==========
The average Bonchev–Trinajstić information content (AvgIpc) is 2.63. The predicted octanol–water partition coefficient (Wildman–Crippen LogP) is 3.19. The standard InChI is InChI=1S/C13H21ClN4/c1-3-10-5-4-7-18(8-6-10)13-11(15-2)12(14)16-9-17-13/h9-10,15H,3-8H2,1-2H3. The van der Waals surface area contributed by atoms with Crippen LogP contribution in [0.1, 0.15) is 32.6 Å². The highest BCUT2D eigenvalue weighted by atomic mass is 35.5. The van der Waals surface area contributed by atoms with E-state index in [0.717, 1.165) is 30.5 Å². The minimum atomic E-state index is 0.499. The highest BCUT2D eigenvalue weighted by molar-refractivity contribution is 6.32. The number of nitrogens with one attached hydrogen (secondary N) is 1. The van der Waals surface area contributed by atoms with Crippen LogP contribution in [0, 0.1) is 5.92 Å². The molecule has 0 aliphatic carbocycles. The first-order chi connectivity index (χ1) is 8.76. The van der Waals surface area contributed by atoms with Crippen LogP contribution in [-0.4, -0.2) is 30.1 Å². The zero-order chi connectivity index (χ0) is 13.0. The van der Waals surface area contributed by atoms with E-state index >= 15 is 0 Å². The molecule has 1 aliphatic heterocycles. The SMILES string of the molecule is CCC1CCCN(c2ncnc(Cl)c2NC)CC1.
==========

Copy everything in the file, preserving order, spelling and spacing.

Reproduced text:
The average Bonchev–Trinajstić information content (AvgIpc) is 2.63. The predicted octanol–water partition coefficient (Wildman–Crippen LogP) is 3.19. The standard InChI is InChI=1S/C13H21ClN4/c1-3-10-5-4-7-18(8-6-10)13-11(15-2)12(14)16-9-17-13/h9-10,15H,3-8H2,1-2H3. The van der Waals surface area contributed by atoms with Crippen LogP contribution in [0.1, 0.15) is 32.6 Å². The highest BCUT2D eigenvalue weighted by atomic mass is 35.5. The van der Waals surface area contributed by atoms with E-state index in [0.717, 1.165) is 30.5 Å². The minimum atomic E-state index is 0.499. The highest BCUT2D eigenvalue weighted by molar-refractivity contribution is 6.32. The number of nitrogens with one attached hydrogen (secondary N) is 1. The van der Waals surface area contributed by atoms with Crippen LogP contribution in [0, 0.1) is 5.92 Å². The molecule has 0 aliphatic carbocycles. The first-order chi connectivity index (χ1) is 8.76. The van der Waals surface area contributed by atoms with Crippen LogP contribution in [-0.4, -0.2) is 30.1 Å². The zero-order chi connectivity index (χ0) is 13.0. The van der Waals surface area contributed by atoms with E-state index >= 15 is 0 Å². The molecule has 1 aliphatic heterocycles. The SMILES string of the molecule is CCC1CCCN(c2ncnc(Cl)c2NC)CC1.